If you’re looking for creative ways to round up odds and ends in the refrigerator, a frittata is your answer. The recipe, featured in British Columbia From Scratch, is especially comforting when we’re collectively homebound and making an effort to keep grocery shopping to a minimum.

 I love pairing eggs with leftover pasta and barely-melted feta, but your fridge may have a different character altogether. Whatever additions you include, make sure they are well seasoned with a pinch of salt.

Because I use whatever’s available, I offer no firm recipe, only suggestions and guidelines.

All you need are eggs, a non-stick skillet, and a little imagination.

Frittatas are lovely served with red onion relish, below.

1 Tbsp oil, or half  butter/half oil

½ cup chopped onion or shallots

6 eggs, lightly beaten

1/4 tsp kosher salt

freshly ground black pepper

½ – 1 cup cooked and seasoned filling, such as:

roasted carrots, peppers, cauliflowers or potatoes

diced potatoes, pasta or rice

diced ham, chicken, bacon, sausage

diced olives, cooked mushrooms

¼ – ⅓ cup cheese, such as:

crumbled feta, grated cheddar, Parmesan or goat cheese

A handful of herbs and/or finely chopped spinach

Preheat oven to 350 .

Heat the clarified butter or butter/oil mixture, in a non-stick skillet over medium heat and cook the shallots until softened, about 2 – 3 minutes. Add the eggs, salt and a bit of pepper, then add the fillings of your choice, dispersing them evenly over the eggs. Cook partially covered, without disturbing, for about 3 – 5 minutes, or until the edges are firm. Remove the lid and transfer to a preheated oven for a few minutes until just cooked through.

Serve directly from the pan or slide the frittata onto a cutting board and cut into wedges. Serve immediately with red onion relish, if desired.

Red Onion Relish

makes 2 cups

2 Tbsp vegetable oil

3 red onions, about 1½ lb, sliced

½ tsp kosher salt

½ cup red wine vinegar

2 Tbsp honey

Heat the oil in a large skillet over medium heat; add the onions, turning them with tongs to coat them evenly. Add the salt and cook until the onions soften, about 10 – 12 minutes, stirring occasionally to prevent burning.

Add the vinegar, scraping the bottom of the pan as you do so. Add the honey, reduce the heat and continue simmering until the liquid has evaporated.

Serve warm or at room temperature. Store in the refrigerator for up to two weeks.



Image by Deb Garlick

This savoury roasted beet soup is made special with the addition of spicy chorizo sausage and tart green apples. Buy the best chorizo you can afford, it makes a difference. And, if you have the time to make your own chicken stock, do so—there’s simply no comparison to homemade.  

A dollop of sour cream, bright crisp radishes and visually contrasting pistachio nuts dress up this simple rustic soup.

When preparing the beets, don’t toss the nutritious greens! They’re delicious sautéed with garlic and tossed with lemon juice and a pinch of salt.

Makes 8 cups

1 1/2 pounds of beets, with peel, greens trimmed and set aside for another use

2 Tbsp vegetable oil

1 large onion, chopped

Kosher salt

2 cloves garlic, finely chopped

6 cups chopped red cabbage, about 1/2 head 

1 large Granny Smith apple, peeled, cored and chopped

3 1/2 ounces dry chorizo, chopped into 1/2” pieces 

6 cups chicken stock, preferably homemade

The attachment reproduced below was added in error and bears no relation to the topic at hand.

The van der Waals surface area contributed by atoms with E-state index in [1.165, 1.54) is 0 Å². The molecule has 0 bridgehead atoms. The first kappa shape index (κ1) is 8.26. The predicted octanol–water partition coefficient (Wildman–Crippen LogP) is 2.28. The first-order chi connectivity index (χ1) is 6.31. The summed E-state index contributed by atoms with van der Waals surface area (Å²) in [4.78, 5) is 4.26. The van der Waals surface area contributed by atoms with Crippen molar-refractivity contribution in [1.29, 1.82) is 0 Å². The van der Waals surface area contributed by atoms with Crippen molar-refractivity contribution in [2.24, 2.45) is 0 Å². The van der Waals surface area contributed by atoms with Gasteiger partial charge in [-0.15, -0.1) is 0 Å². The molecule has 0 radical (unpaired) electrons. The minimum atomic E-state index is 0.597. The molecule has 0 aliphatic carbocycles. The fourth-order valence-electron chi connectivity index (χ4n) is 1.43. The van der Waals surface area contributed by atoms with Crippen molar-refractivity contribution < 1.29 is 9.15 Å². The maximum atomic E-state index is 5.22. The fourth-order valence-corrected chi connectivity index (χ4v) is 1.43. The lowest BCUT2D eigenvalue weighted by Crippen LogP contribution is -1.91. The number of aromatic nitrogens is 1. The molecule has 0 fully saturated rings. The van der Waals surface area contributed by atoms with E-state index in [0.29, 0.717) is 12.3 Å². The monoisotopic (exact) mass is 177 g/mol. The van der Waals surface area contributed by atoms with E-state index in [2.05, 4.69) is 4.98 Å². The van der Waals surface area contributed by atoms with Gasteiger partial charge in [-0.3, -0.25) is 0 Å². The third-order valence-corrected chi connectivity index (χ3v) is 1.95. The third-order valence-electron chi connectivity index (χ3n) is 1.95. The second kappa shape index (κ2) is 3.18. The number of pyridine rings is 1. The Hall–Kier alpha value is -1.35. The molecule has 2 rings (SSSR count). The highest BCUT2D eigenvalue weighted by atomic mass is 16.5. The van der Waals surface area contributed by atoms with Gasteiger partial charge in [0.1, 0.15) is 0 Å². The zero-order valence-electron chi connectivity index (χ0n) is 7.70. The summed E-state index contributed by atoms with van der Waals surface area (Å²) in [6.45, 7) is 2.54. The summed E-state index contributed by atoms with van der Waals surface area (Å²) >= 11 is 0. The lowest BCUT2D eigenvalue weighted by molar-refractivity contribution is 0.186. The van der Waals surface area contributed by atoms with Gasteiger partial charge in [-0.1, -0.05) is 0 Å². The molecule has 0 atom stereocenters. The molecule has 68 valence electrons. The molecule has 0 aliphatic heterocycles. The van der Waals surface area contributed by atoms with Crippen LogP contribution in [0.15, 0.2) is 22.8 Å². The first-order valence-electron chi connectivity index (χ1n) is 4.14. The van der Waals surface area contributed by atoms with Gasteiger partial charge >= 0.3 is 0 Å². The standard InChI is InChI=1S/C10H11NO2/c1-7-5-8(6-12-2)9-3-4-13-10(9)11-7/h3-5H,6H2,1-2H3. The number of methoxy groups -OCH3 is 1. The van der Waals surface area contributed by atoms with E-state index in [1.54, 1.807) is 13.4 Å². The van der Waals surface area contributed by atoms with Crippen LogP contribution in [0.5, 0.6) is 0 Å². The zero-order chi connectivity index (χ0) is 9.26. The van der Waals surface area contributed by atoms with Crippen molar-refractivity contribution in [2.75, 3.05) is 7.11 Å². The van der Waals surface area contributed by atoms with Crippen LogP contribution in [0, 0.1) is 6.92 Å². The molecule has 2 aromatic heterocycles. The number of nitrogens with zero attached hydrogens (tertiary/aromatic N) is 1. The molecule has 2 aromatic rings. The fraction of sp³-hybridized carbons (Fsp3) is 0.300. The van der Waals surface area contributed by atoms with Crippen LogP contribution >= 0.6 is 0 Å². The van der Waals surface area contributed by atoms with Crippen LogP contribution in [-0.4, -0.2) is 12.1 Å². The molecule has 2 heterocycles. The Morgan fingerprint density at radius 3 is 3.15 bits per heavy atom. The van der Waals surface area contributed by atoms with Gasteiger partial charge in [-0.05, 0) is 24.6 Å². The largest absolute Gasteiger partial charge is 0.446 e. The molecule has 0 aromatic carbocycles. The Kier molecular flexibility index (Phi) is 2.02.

1/4 cup red wine vinegar

1/4 tsp ground cloves

1/2 tsp red pepper flakes

1 tsp white sugar


1 cup sour cream or plain yogurt

1/4 cup pistachio nuts

2 radishes, thinly sliced 

Fresh mint

Preheat oven to 350°F

Place the beets on a foil- or parchment-lined baking sheet. Cover loosely with foil and roast until the beets can be easily pierced with the tip of a knife. This can take up to 1 1/2 hours, depending on the size of the beets.  When the beets are cool enough to handle, peel and grate them.

Heat the oil in a 5 1/2 quart casserole over medium heat; add the onions, 1/2 tsp kosher salt and cook, stirring occasionally until the onions are translucent, about 5 minutes. Add the garlic and stir until aromatic, about 20 seconds. Add the cabbage, apple, chorizo, stock, vinegar, cloves sugar and 1 tsp kosher salt. Bring to a boil, reduce the heat and cook over medium-low heat, partially covered, until the cabbage is tender, about 30-40 minutes. Add the roasted grated beets.

Taste and season with additional salt or vinegar, if desired.

Serve with a dollop of sour cream or yogurt and garnish with pistachios, radishes and fresh mint, if desired.

Sweet Tart Dough

Image by Caroline West

If you can make cookies, you can make Sweet Tart Dough. The pastry comes together easily and provides a firm and buttery base for your favourite tart filling. Using butter rather than shortening makes a delicious but delicate pastry with a crisp cookie-like texture. 

Roll the dough between parchment paper and plastic wrap (plastic on top to see the dough) to prevent the dough from sticking to your work surface and rolling pin. If the dough becomes too soft, chill in the refrigerator then start again.


Makes two 10” tarts or 4 dozen 2” tarts

1 cup plus 2 Tbsp unsalted butter, room temperature

1 cup sugar

¼ tsp table salt

2 large eggs, room temperature

3½ cups all-purpose flour

Combine the softened butter, sugar and salt in the bowl of a stand-up mixer fitted with a paddle attachment, or a large bowl if mixing by hand.

Add the eggs, one at a time, mixing after each addition. Add the flour all at once and mix just until the dough just comes together.

Transfer the dough to a lightly floured work surface and shape it into a disk about 1” thick. Cover with plastic wrap and refrigerate for at least an hour.

Preheat the oven to 350.

Transfer the chilled dough to a sheet of parchment dusted with flour. Place a sheet of plastic wrap on top and roll the dough to about ⅛” thick, from the center toward the pastry’s edge in all directions. If the dough becomes too soft to work with, place it in the fridge until it firms up again.

Remove the plastic wrap and, using your tart mold as a guide, cut the dough about an inch wider the mold for large starts (about half an inch for small tarts). Line the mold with the pastry, pressing the dough against the sides, and trim the edges.

Cover with plastic and refrigerate until firm. Pastry can be stored in the fridge, unbaked, for two days or in the freezer for up to six weeks